you formed me in my mother's womb.
I thank you, High God — you're breathtaking!
Body and soul, I am marvelously made!
I worship in adoration — what a creation!
You know me inside and out,
you know every bone in my body;
You know exactly how I was made, bit by bit,
how I was sculpted from nothing into something.
Like an open book, you watched me grow from conception to birth;
all the stages of my life were spread out before you,
The days of my life all prepared
before I'd even lived one day.

Ps 139:13-16 (from THE MESSAGE: The Bible in Contemporary Language © 2002 by Eugene H. Peterson. All rights reserved.)

 Niki Turner is a writer, former pastor's wife, mother of four, and grandmother of two. She has thus far been unsuccessful at coming up with catchy taglines for her writing, her purpose in life, or what she hopes to achieve in the future. Suggestions are welcome.

Wednesday, March 20, 2013

Replay: The Fictional Male

by Barbara Early

(A re-post from the Inky Archives)

I was half done with a post on writing descriptions, when a commercial came on the Sleuth Channel. For Father's Day, the network is airing a series of movies chosen for their appeal to men. The promo, featuring clips of gritty cowboys, promised there'd be plenty of man stuff, such as "drinking, fighting, gambling, and spitting."

I can't wait. Yeah, right.

Despite that stellar description, I couldn't help think about what it takes to create a real, live fictional male, one that rings true, but still appeals to the often female reader.

There is nothing worse (for me, anyway) than reading a novel, particularly a romance novel, and coming to the conclusion that the hero is girly. Or a stereotypical he-man. So I thought I'd share a few of my favorite fictional men from television and what makes them click for me. (Oddly enough, they are all either detectives or spies.)

Frank Hardy. Yes, I'm kind of dating myself here. But Frank Hardy was my teen crush. While others swooned over Joe (who could sing and had the hair) I kept my eyes on the older and smarter of the two Hardy Boys. Frank had a sensitivity to him, but also a determination to do the right thing. Perhaps he won my sympathy by often having to play second fiddle to his younger brother. Or maybe it was those gorgeous eyes.

Remington Steele. Besides being not bad to look at (an understatement), Remington Steele was an interesting character. He was the redeemable rogue--the charming jewel thief turned PI who turned Laura Holt's world around. While handsome and well-tailored, he held to his own code of ethics and over time proved himself an able partner worthy of trust. Besides, he looked great in a tux and the accent was to die for too. Sigh.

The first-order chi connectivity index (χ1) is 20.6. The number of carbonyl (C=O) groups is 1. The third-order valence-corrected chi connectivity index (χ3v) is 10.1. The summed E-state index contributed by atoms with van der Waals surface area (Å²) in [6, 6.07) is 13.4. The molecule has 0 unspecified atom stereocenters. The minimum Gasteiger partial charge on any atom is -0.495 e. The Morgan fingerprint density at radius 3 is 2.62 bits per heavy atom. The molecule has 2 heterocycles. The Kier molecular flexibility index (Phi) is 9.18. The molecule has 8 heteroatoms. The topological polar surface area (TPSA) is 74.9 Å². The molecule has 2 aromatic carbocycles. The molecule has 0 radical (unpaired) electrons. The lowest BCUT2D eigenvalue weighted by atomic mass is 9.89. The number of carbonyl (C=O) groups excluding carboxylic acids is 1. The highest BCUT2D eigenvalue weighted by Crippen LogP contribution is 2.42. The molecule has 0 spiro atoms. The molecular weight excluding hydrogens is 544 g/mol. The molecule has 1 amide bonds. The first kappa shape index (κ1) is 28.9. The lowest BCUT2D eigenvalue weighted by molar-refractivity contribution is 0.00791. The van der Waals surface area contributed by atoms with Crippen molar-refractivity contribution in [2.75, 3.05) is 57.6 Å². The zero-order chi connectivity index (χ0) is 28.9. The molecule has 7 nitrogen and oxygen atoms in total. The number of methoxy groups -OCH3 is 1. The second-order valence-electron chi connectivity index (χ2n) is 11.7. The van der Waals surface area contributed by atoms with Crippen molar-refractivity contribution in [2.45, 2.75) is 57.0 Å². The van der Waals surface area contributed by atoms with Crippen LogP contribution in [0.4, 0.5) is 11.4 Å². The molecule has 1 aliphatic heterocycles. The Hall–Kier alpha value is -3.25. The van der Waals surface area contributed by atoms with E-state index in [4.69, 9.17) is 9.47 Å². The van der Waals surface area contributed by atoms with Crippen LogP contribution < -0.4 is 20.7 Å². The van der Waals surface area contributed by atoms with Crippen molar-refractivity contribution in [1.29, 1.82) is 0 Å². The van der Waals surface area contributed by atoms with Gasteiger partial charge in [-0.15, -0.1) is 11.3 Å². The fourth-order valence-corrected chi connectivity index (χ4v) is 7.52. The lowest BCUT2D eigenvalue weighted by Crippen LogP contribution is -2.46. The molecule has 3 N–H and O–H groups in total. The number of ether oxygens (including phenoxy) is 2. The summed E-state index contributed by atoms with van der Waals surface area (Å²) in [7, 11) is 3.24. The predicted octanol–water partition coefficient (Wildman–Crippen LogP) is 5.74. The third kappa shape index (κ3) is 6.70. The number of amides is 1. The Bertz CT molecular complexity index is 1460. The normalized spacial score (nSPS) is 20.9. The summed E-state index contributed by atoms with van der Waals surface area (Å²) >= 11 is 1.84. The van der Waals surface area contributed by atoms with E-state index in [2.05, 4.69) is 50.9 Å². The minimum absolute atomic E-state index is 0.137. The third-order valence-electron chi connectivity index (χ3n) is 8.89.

Lee (Scarecrow) Stetson. Lee was a bit of a cowboy, not literally, but in the sense he worked alone and was good at what he did, but not so hot at relationships. But throw this quick-tempered, hot-shot spy into a relationship with a divorced housewife? What a combination! He needed to grow to allow someone else into his life and to learn to value her opinion. And yeah, he had great hair.

Adrian Monk. Did I run out of hunks? Not exactly. While not the most handsome of the leading men on this list, Monk stole my heart like no other. How could you not care for this man who was such a combination of strength and weakness? How could you not cheer him on as he doggedly sought his wife's killer even though his OCD and phobias plagued every step? And he made me laugh.

Chuck. An ordinary man called upon to do extraordinary things. Chuck started out with promise: an intelligent man, whose education and future is interrupted through no fault of his own. Chuck is sensitive and caring, even if he did lose the girl and is underappreciated. But when a supercomputer is installed in his head, he becomes invaluable to the CIA. A fish out of water, he rises to the challenge. Oddly enough, I find Chuck to be a more modern version of Scarecrow and Mrs. King, only with the roles reversed. A little too young for me, but a sweet boy.

Castle. How could I not like the story of a mystery writer turned detective? Castle is sophisticated and successful on the outside, often relying on his many connections to pull strings and get his own way. But his sweet relationship with his daughter rounds out this character as he plays Watson to Kate Beckett's Sherlock. Or is it the other way around?

Question: Who are your favorite male characters? Why? What ruins a male character for you?



Barbara Early grew up buried in the snowy suburbs of Buffalo, NY, where she developed a love for all things sedentary: reading, writing, classic movies, and Scrabble. She holds a degree in Electrical Engineering, but her penchant for the creative caused her to run away screaming from the pocket-protector set. Barbara cooks up cozy mysteries with a healthy dose of comedy and sometimes a splash of romance. Her holiday novella, Gold, Frankincense, and Murder was released in e-book format from White Rose Publishing in December 2011. Barbara also writes as Beverly Allen, who has a cozy mystery series coming in 2014. You can learn more about her writing at www.barbaraearly.com